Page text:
Bodhisattvas as objects of separate cults emerge relatively late in comparison to their appearances in texts. So for instance Mañjuśrī appears in early texts like the Viṃalakirtinirdeśa Sūtra (1st or 2nd century CE) but there are no representations of Mañjuśrī in Indian Buddhist art until the 6th century. Although I can't confirm this, it seems to me that the appearance of (large scale) iconographic representations of Bodhisattvas other than Maitreya appear to coincide with the early period of Tantric Buddhism. It also seems likely to me that individual Bodhisattvas were not worshipped widely in India until that time. In China a cult of Mañjuśrī appears a century or two earlier, but it takes a different form to that in India and is centred around Mount Wu Tai.
The earliest representations of Mañjuśrī, whether Indian or Chinese, do not show him with a sword. The earliest Indian iconography shows him with right hand in the varada mūdra, left hand holding an utpala lotus; his hair is braided, and he wears a tiger's class necklace. (see image left) The last item is a protective amulet worn by children. In early Chinese images however he is shown teaching and holding an iron staff. This staff, which broadens at the top, is a Confucian implement symbolising religious discourse. The Viṃalakirtinirdeśa, which features Mañjuśrī in a discussion with Vimalakirti, was a key influence on Chinese iconography.
Rob Linrothe's study of wrathful images, Ruthless Compassion, provides a clue to what might have happened. Although Mañjuśrī himself is not shown with a sword, he and other Bodhisattvas such as Vajrapaṇi are frequently accompanied a smaller companion figure who does. The dwarf-like figures seem to derive from Śaiva images of the dwarf Vamana. In particular Mañjuśrī is accompanied by a figure called Yamāntaka. Yamāntaka, of course, goes on to become a distinct figure and plays a very important role in Tibetan Buddhism. However at first he is very much linked to the peaceful form of the Bodhisattva and seems to represent the "power" of the Bodhisattva. Importantly Yamāntaka is depicted as wielding a sword in these images.
In Linrothe's account of the development of Tantric iconography, this kind of Bodhisattva plus attendant image persisted even when new developments occurred, so that the various layers all co-existed. This mirrors the situation for the development of texts which Buddhists were loath to repudiate completely even when a new text proclaimed, as they inevitably do, that what has come before was merely provisional or meant for people of lesser ability. The next phase after the Bodhisattva/Dwarf companions is that the wrathful figures become independent. So for instance in the Mahāvairocana Abhisaṃbodhi Tantra (ca mid 7th century) Trailokyavijaya, Acala, and Hayagrīva are independent wrathful figures whose function is the protection of sacred spaces (i.e. mandalas) and the destruction of obstacles. Images of Yamāntaka
In the case of Mañjuśrī I suggest that he got his sword from Yamāntaka, but only after they had gone their separate ways which was evident by about the 10th century. But why would a peaceful Bodhisattva take up a sword, even a so-called sword of wisdom? The sword culturally speaking represents the polar opposite of Buddhist values - it is an implement of killing, designed in fact for the single purpose of killing humans.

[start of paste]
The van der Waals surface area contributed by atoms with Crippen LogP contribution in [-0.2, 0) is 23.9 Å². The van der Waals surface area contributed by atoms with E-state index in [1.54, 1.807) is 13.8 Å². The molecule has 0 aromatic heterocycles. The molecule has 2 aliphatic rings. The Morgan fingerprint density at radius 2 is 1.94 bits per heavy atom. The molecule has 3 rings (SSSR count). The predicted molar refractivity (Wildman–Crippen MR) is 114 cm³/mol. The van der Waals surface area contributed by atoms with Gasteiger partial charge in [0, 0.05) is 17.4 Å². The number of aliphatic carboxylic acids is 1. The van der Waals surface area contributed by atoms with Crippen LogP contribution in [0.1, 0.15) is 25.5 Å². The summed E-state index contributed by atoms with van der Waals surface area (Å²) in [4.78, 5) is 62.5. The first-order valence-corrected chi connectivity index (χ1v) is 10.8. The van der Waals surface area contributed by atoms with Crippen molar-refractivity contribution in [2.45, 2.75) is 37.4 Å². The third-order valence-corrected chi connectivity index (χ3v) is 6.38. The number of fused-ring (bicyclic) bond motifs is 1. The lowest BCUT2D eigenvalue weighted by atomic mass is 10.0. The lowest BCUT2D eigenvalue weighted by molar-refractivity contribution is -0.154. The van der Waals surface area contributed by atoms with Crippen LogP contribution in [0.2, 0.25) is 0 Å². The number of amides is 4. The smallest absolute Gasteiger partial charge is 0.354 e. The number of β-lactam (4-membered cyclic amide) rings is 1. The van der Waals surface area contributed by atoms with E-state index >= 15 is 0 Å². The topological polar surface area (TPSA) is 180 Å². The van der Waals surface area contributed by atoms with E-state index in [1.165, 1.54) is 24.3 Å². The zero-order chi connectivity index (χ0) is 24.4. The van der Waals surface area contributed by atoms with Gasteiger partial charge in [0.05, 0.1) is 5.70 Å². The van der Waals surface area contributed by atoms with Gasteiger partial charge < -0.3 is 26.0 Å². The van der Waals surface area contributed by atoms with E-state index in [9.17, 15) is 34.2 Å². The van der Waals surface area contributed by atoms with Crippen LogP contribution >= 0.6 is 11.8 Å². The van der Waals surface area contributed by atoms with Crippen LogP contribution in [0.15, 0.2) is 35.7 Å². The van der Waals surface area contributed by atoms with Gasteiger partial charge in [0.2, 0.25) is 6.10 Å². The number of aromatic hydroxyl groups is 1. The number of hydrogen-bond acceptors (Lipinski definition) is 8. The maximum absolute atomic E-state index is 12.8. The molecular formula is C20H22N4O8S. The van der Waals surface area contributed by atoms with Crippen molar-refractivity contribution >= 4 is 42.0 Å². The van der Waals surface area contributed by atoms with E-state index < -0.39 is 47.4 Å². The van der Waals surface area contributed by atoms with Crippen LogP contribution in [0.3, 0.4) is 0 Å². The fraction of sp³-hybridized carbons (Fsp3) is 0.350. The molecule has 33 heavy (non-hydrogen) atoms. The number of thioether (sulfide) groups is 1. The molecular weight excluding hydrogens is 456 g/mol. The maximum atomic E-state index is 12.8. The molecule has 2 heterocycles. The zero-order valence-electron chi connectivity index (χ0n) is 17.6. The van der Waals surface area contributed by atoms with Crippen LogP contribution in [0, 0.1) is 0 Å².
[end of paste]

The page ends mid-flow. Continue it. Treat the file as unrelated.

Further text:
A possible answer is provided by Adalbert Gail in his paper "Mañjuśrī and his sword" (see below). He suggests that the cult of Mañjuśrī began in China, which explains why images of Mañjuśrī appeared there centuries before they did in India. We know that in some cases, the Heart Sūtra being a classic example, that Chinese Buddhism had an influence on Indian Buddhism. In ths case Gail surmises that the iron discussion staff was an implement unfamiliar to Indian Buddhists, and so when they met it, probably via Chinese pilgrims in India, they may have assumed that it was a sword. By this time wrathful images, such as Yamāntaka had already appeared so a Buddhist figure holding a sword may not have seemed so unusual. Later images of Mañjuśrī holding a sword were taken to China where they became popular.
Much of this argument is speculative and will likely remain so, but it seems a plausible account given what we do know. The story of Mañjuśrī's sword is a good example of how iconographic, non-textual information, all too often overlooked by Buddhists and Buddhologists, contributes to our understanding of Buddhist history.
- Gail, Adalbert. "Mañjuśrī and his sword," in Kooij, K.R. Van and Veere, H. van der (eds.) Function and meaning in Buddhist art : proceedings of a seminar held at Leiden University 21-24 October 1991. Groningen: Egbert Forstan, 1995
- Linrothe, Rob. Ruthless compassion : wrathful deities in early Indo-Tibetan Esoteric Buddhist art. London : Serindia Publications, 1996.
16 June 2008
NOTE: In writing this essay I missed an obvious reference to Mañjuśrī's sword in a Mahāratnakūṭa Sūtra called the Suṣṭhitamati-paripṛcchā. A little more research would be required to see if the date of the text has been established - the Ratnakūṭa (or Jewel Heap) texts are a collection which span a period time but begin to be translated into Chinese about the 2nd century. In this text Mañjuśrī moves as if to kill the Buddha with his sword! He is stopped by a discourse on the emptiness of beings.
If I were to rewrite this essay in light of that passage it would probably look entirely different. I wonder why neither Linrothe nor Gail mention it as it has direct bearing on what they write about, perhaps like me they simply over looked it?
A translation of the passage can be found in Chang, G. C. C. 1983. A treasury of Mahāyāna Sūtras : selections from the Mahāratnakūṭa Sūtras. Pennsylvania : Buddhist Association of the US, p.68. See Also Sangharakshita. 1985. The Eternal Legacy : an introduction to the Canonical Literature of Buddhism. London : Tharpa. p.186.